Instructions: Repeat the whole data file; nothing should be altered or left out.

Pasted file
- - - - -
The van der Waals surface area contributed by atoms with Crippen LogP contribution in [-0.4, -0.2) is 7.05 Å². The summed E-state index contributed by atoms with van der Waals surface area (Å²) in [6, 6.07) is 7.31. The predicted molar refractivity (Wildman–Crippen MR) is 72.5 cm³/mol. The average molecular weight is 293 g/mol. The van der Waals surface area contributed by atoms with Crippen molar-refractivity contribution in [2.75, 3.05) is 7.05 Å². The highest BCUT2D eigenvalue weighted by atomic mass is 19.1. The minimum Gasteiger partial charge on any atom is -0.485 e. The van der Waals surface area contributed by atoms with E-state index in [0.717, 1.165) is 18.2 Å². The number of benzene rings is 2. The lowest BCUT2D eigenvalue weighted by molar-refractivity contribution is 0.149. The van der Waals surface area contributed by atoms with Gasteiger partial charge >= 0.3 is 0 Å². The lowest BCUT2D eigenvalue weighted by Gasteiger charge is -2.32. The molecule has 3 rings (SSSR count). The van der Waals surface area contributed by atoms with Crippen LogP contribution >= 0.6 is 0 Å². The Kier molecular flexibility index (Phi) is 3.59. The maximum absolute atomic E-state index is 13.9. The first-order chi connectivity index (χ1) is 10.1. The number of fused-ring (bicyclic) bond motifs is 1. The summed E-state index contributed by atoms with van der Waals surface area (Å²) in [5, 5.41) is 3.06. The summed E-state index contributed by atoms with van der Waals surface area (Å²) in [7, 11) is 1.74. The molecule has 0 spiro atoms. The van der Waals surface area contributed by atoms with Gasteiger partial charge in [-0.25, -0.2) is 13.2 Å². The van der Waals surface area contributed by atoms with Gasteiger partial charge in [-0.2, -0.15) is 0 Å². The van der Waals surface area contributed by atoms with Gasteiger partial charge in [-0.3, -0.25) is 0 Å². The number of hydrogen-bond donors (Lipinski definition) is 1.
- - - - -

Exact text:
The van der Waals surface area contributed by atoms with Crippen LogP contribution in [-0.4, -0.2) is 7.05 Å². The summed E-state index contributed by atoms with van der Waals surface area (Å²) in [6, 6.07) is 7.31. The predicted molar refractivity (Wildman–Crippen MR) is 72.5 cm³/mol. The average molecular weight is 293 g/mol. The van der Waals surface area contributed by atoms with Crippen molar-refractivity contribution in [2.75, 3.05) is 7.05 Å². The highest BCUT2D eigenvalue weighted by atomic mass is 19.1. The minimum Gasteiger partial charge on any atom is -0.485 e. The van der Waals surface area contributed by atoms with E-state index in [0.717, 1.165) is 18.2 Å². The number of benzene rings is 2. The lowest BCUT2D eigenvalue weighted by molar-refractivity contribution is 0.149. The van der Waals surface area contributed by atoms with Gasteiger partial charge >= 0.3 is 0 Å². The lowest BCUT2D eigenvalue weighted by Gasteiger charge is -2.32. The molecule has 3 rings (SSSR count). The van der Waals surface area contributed by atoms with Crippen LogP contribution >= 0.6 is 0 Å². The Kier molecular flexibility index (Phi) is 3.59. The maximum absolute atomic E-state index is 13.9. The first-order chi connectivity index (χ1) is 10.1. The number of fused-ring (bicyclic) bond motifs is 1. The summed E-state index contributed by atoms with van der Waals surface area (Å²) in [5, 5.41) is 3.06. The summed E-state index contributed by atoms with van der Waals surface area (Å²) in [7, 11) is 1.74. The molecule has 0 spiro atoms. The van der Waals surface area contributed by atoms with Gasteiger partial charge in [-0.25, -0.2) is 13.2 Å². The van der Waals surface area contributed by atoms with Gasteiger partial charge in [-0.2, -0.15) is 0 Å². The van der Waals surface area contributed by atoms with Gasteiger partial charge in [-0.3, -0.25) is 0 Å². The number of hydrogen-bond donors (Lipinski definition) is 1.